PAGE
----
Christmas is right around the corner. There are only twelve days left until the day we’ve been waiting for all year is finally here. Stockings are hung, the tree has been trimmed, gifts have been purchased and wrapped, and everyone has managed to stay within their Christmas budget. What’s that, you say? Your Christmas budget was blown weeks ago? Fear not, I bring you good tidings of great joy. It’s not too late to repair the damage to your budget. You still have time to get back on track or at least stop the budget train from derailing any further.
This post contains affiliate links. See disclosure for more information.
What to Do When You’ve Blown Your Christmas Budget.
The way I see it, there are three things you can choose to do once you’ve blown your Christmas budget:
1.) Curl up in a fetal position, suck your thumb and hide in the corner.
2.) Throw your hands up in despair and keep spending. After all, you’ve already dug yourself into a hole, might as well dig a little deeper.
3.) Stop Spending now and start planning for next year so it doesn’t happen again.
If you chose number three, good for you! Keep reading, I will lay out four steps you can take in order to repair the hemorrhaging of your Christmas budget.
Step One: Stop Spending Now
By far, the most important step you can take to make up for your holiday spending binge, is to stop buying things immediately. Even if you aren’t quite finished with your Christmas shopping, don’t spend another dime on gifts. You do not want your budget to plunge further into the abyss. Therefore, avoid taking any more cash out of the bank or adding any further to your credit card debt.
If you still have gifts to buy, read on. I will list ways you can acquire them without touching any of the money you currently have on hand.
Step Two: Take Action
I’m not going to lie, this may hurt a little. If you still have gifts to purchase you can do one (or all) of these four things in order to buy them without going further into debt. You can also use these ideas to reclaim some of the money you’ve already (over) spent on gifts.
The first thing you can do is to return gifts you have already purchased.
Even if they are already wrapped and under the tree, are for your sweet daughter or son, or you purchased them for yourself (and you never get yourself anything). Choose some items to return to the store and use the refunded amount to purchase the gifts you still need to buy. Or, better yet, use the funds to pay off some of your bills.
If you are not willing to go quite this far to reclaim your budget, there are a few less painful options. For example, have you already received money or gift cards from family and friends? If so, you can use these funds to buy the remaining gifts on your list or use any cash which you have been given to pay down your holiday debt. This will, however, mean that you will not be able to use this money for yourself.
Another way to avoid going further into debt is to sell items you already have on hand.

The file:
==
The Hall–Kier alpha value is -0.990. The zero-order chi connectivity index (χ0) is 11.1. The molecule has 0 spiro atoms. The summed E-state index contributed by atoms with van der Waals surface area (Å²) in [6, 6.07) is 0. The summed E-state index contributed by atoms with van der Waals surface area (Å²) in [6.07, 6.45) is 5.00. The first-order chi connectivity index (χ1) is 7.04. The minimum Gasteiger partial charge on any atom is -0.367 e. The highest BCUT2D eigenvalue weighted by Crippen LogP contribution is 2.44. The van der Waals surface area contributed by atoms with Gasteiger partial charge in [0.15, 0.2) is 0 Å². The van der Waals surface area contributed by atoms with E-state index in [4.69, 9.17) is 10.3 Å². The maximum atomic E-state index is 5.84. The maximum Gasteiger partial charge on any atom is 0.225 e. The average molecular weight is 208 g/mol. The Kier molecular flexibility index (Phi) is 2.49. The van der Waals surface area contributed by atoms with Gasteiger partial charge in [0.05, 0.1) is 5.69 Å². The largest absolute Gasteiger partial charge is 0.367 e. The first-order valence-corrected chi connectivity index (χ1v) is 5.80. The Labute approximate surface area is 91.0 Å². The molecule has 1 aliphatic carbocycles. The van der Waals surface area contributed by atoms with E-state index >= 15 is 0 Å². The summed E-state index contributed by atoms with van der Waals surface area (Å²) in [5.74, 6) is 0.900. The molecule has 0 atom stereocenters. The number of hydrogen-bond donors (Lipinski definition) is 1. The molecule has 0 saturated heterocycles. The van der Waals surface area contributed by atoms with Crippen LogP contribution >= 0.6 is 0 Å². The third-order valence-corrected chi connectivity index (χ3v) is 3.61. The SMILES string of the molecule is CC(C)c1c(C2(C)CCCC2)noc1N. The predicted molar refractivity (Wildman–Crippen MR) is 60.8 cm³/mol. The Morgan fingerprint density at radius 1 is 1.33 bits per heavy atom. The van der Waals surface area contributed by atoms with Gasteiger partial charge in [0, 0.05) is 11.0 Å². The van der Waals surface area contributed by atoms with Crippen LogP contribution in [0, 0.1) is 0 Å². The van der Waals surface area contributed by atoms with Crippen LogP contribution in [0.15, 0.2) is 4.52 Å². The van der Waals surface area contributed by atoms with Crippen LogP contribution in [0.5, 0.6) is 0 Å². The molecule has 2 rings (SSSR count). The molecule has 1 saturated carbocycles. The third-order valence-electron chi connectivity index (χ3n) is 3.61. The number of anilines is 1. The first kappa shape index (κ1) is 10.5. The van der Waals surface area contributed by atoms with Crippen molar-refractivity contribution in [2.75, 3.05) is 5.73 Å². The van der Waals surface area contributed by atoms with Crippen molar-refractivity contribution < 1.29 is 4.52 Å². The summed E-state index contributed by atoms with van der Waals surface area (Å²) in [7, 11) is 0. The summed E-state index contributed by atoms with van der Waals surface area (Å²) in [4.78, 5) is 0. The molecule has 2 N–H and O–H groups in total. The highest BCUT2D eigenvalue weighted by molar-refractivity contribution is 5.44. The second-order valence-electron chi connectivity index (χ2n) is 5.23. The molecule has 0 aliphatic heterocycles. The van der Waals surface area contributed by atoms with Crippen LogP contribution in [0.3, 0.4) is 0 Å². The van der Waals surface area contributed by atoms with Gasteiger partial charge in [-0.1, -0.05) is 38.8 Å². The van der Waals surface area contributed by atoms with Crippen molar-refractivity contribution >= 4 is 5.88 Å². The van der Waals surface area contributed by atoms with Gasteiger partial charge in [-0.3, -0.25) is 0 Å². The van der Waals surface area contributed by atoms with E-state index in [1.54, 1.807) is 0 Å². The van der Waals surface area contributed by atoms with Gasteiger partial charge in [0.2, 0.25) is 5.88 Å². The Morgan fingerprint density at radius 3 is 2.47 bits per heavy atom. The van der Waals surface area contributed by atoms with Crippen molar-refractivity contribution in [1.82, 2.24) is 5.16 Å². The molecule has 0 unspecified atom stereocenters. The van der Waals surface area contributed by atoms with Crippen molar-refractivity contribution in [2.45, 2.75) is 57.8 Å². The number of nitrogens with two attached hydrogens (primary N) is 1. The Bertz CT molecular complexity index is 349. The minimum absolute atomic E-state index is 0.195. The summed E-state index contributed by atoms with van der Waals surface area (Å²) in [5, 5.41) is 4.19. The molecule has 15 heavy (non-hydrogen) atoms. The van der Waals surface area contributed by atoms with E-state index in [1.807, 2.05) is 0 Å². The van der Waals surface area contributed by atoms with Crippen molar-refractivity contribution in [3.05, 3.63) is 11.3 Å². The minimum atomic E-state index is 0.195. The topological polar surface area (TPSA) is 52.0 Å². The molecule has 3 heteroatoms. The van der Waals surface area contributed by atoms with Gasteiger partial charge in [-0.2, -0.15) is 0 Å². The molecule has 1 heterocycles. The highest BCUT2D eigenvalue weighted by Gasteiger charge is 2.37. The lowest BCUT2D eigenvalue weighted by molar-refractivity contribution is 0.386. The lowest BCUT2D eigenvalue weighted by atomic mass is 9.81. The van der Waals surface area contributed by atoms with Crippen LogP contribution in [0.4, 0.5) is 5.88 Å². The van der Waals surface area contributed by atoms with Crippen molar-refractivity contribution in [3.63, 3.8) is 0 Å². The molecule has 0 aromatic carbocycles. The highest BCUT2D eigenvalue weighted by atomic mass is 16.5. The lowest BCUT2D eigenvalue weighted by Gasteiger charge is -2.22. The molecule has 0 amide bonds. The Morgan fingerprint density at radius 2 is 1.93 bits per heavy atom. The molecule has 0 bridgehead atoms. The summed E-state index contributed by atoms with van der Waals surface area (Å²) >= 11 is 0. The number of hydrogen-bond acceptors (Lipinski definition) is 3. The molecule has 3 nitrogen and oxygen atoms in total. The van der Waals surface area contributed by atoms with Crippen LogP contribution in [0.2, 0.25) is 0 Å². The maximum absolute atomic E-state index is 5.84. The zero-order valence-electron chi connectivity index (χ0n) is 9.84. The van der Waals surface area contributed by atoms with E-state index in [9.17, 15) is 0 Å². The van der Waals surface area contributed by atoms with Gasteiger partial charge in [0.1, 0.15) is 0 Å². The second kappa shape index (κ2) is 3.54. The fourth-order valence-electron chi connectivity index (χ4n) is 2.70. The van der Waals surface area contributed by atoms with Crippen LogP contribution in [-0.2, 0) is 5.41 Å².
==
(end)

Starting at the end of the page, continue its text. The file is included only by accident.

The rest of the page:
Take a look around your home. I’ll bet you can identify at least a few items you no longer need/want that will net you some fast cash which you can then use to finish up your Christmas shopping. It’s probably too late to list these items on Ebay, so instead, look into selling them on any local Facebook groups or Craigslist.
Yet another idea to purchase those remaining Christmas gifts without further blowing your budget is to utilize cash-off coupons and Groupon deals. I don’t know about you, but lately, I can’t seem to go a day without getting $10 off $10 coupons in the mail. Collect as many of these as you can and use them to your advantage to buy gifts with no cash.
A final suggestion is to make gifts for anyone remaining on your shopping list. If you are a crafty person, you could easily crochet, knit or assemble an awesome gift for someone without spending any money. Usually, crafty folks have a surplus of inventory on hand for just this purpose. Alternately, if you are not a crafter, you can assemble your own coupon books good for anything from free babysitting, lawn mowing, back rubbing, etc. Check out my Pinterest board for some free printable templates. Get creative. I am confident you will be able to think of something!
Step Three: Start Planning For Next Year
It’s never too late (or too early) to start working on a Christmas budget. Start figuring out next year’s budget now. We’ve all heard the phrase, “If you fail to plan, you plan to fail.” Simply setting ten dollars aside per week will net you $520 by next Christmas; if you set aside twenty, you’ll have $1,040 by the end of next year. Check with your bank or credit union, most have special savings accounts which you can use to help you budget for Christmas.
Step Four: Forgive Yourself
The final step you can take when you’ve blown your Christmas budget is to extend forgiveness to yourself. There’s no reason to beat yourself up over the fact that you have gone over budget. Usually, this only causes us to say “I’ve already messed up, so I’ll keep on spending and try to do better next year.” Instead of wallowing, recognize the fact that you’ve made a mistake. The same mistake most of us have made at some point in time. Choose to move forward and put some of the ideas I’ve mentioned into action. It’s never too late!
Christmas is not about the money spent, but the memories made.
Check out my post on how to have a simple Christmas.
Join our free newsletter
You'll receive weekly updates, personalized simple living challenges, money-saving tips, exclusive offers, as well as access to our (ever-growing) library of decluttering resources.